Partners and funders of a research-for-development project in rural Zimbabwe called ‘ZimCLIFS’ yesterday (18 Sep 2017) convened in the capital, Harare, to take stock of how small-scale mixed crop-and-livestock farmers improved their food and nutritional security and their livelihoods in four main districts (Goromonzi, Murewa, Gwanda and Nkayi, from 2012 to 2017) and in two spillover districts (Mutoko and Uzumba, from 2015 to 2017).
More than 2,250 pastoralists received insurance payouts following the extremely poor rains this year in southern Ethiopia. Low levels of rainfall have led to the loss of approximately 300,000 livestock in 2017 in the Borana zone of the southern Oromia region. The insurance payouts of more than ETB5.233 million (USD220,000) was the largest-ever micro-insurance indemnity made in Ethiopia. Each insured pastoralist received an average of ETB2,255 (USD96), which will allow the herders to purchase feeds for their surviving animals and to restock their herds.
A two-day workshop, 7–8 Sep 2017, on the topic of ‘Improving food safety along the pork value chain—lessons learned and ways forward’. The workshop consisted of two parts: (1) the closing of a project on ‘Reducing disease risks and improving food safety in smallholder pig value chains in Vietnam’, known as PigRISK, and (2) the launching of a project on ‘Market-based approaches to improving the safety of pork in Vietnam’, known as SafePORK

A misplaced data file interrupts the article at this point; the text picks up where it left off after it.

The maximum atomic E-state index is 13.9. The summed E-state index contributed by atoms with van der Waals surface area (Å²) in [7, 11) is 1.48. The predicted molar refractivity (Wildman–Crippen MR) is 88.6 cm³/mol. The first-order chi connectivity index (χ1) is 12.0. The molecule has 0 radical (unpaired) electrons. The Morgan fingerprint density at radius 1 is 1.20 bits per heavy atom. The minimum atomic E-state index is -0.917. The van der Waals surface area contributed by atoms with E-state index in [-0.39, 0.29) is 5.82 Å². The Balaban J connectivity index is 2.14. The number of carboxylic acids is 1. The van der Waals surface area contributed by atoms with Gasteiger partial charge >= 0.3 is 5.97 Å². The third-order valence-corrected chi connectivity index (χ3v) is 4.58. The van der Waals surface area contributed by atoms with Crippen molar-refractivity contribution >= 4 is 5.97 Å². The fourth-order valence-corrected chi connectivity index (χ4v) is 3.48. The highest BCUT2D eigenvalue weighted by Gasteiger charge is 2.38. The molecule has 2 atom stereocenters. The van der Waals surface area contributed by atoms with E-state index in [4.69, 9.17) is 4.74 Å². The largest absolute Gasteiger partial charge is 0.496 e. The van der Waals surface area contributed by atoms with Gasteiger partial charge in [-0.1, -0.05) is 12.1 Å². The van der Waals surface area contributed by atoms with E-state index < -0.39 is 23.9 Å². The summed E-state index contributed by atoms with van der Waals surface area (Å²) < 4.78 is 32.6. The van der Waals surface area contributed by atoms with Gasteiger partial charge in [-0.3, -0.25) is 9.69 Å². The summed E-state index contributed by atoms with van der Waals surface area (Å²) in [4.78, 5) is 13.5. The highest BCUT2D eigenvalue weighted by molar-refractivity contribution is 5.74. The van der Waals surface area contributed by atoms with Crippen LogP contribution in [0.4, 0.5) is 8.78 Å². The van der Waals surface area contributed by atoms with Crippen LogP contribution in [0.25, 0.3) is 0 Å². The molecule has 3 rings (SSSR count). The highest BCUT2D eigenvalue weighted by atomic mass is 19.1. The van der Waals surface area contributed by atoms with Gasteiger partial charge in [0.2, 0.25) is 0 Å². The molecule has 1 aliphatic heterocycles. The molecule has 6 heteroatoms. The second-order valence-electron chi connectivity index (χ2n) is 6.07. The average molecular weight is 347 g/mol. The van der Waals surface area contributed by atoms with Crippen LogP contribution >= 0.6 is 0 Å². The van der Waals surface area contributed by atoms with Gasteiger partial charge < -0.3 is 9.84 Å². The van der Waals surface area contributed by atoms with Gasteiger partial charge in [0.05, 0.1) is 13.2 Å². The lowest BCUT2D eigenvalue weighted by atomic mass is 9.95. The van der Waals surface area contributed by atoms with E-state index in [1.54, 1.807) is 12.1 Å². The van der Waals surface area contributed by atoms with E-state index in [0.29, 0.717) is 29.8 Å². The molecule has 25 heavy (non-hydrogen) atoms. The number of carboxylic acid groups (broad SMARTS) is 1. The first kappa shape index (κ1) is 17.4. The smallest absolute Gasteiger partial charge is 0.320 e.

By ILRI’s Iain Wright: On 6–8 Jul 2017, I attended a conference at ICRAF on Impacts of International Agricultural Research: Rigorous Evidence for Policy organized jointly by the CGIAR ISPC’s SPIA and PIM. I welcomed the delegates at this meeting in Nairobi, Kenya, on behalf of ICRAF and the International Livestock Research Institute (ILRI), the two CGIAR centres headquartered in Nairobi. A modified version of my address and personal reflections on impact assessment in CGIAR follows.
United Nations High-Level Forum on Sustainable Development, Special Event: The Role of Livestock in Achieving the SDGs,Friday, 14 July, 2017: Opening remarks by Jimmy Smith, director general of the International Livestock Research Institute (ILRI)
Jimmy Smith is a panel member in a special session occurring today organized by the Swiss Federal Office for Agriculture—Sustainable livestock and the UN 2030 Agenda for sustainable development. In this session, Smith provides a concrete example of livestock advancing Agenda 2030 in the form of an Ethiopian ‘livestock master plan’ developed by the Ethiopian Ministry of Livestock and Fisheries with ILRI’s technical support and project funding from the Bill & Melinda Gates Foundation as well as in-kind resources invested by the Ethiopian Government and ILRI.
A recent opinion piece on women and livestock was written by Isabelle Baltenweck, an agricultural economist and deputy leader of ILRI’s Policies, Institutions and Livelihoods program. Her piece was published by the Thomson Reuters Foundation News.